• an exploration of blogs and the concept of ‘voice’
  • contrasting YouTube reportage to mainstream media
  • finding podcasts and comparing it to radio circa 1964 and 1984 and 2004
  • [examining] the role of collaborative tagging and news feeds

Read the full article here.  You might recall that the idea of ‘literacy 2.0’ skills was touched upon in an earlier post as a possible area of importance for librarians in the web 2.0 age.

You can find more of Stephen’s articles on his blog at: http://stephenslighthouse.sirsidynix.com/

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For anybody wanting to become more familiar with the ways that microblogging service Twitter is being used by libraries and librarians, an article in the May edition of Computers in Libraries by Sarah Milstein gives a brief overview:

For many people, the word “twitter” brings to mind birds rather than humans. But information professionals know that Twitter (www.twitter.com) is a fast-growing, free messaging service for people, and it’s one that libraries (and librarians) can make good use of—without spending much time or effort…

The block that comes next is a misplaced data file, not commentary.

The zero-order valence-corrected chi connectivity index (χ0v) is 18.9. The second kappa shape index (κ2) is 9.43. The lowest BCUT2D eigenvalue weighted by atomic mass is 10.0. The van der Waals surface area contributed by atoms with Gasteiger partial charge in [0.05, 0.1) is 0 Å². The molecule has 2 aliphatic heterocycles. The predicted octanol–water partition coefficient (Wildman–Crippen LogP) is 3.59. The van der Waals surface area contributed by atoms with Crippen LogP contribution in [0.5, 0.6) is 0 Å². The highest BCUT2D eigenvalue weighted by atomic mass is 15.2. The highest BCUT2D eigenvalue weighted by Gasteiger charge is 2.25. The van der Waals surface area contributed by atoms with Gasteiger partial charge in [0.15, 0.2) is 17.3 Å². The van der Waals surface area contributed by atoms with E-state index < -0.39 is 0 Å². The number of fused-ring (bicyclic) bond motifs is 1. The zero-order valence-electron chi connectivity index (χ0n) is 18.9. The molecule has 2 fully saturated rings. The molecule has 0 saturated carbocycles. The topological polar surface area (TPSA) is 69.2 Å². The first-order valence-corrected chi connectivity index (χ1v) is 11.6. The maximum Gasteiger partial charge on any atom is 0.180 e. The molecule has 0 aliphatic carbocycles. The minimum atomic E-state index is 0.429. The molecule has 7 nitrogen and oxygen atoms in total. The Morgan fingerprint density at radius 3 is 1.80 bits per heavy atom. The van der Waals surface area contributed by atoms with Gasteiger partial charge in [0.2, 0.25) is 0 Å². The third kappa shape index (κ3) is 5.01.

You can read the free full-text version of the article, “Twitter for Libraries (and Librarians)” here.

You can also read about some of the ways that Twitter is being incorporated into real-life educational settings (albeit in this case not for LIS education), for example by reading about the respective classroom experiences of Monica Rankin and David Parry, both from the University of Texas at Dallas.

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A recent article in Campus Review talks about some of the ways that academic libraries (and consequently librarians) are changing in response to increased digitisation of resources.  From the article:

The next generation of professional librarians are enrolled in information management degrees. They need to be given the explosion in digital information, reports Jeremy Gilling.

The information revolution has transformed the world of libraries. Books are still borrowed, though in decreasing numbers, while information is increasingly held in electronic form. Librarians’ role now is to guide students and staff through an increasingly self-service environment, and spaces are being redesigned to facilitate this process…

Click here to read the full Campus Review article “It’s bigger than just libraries”.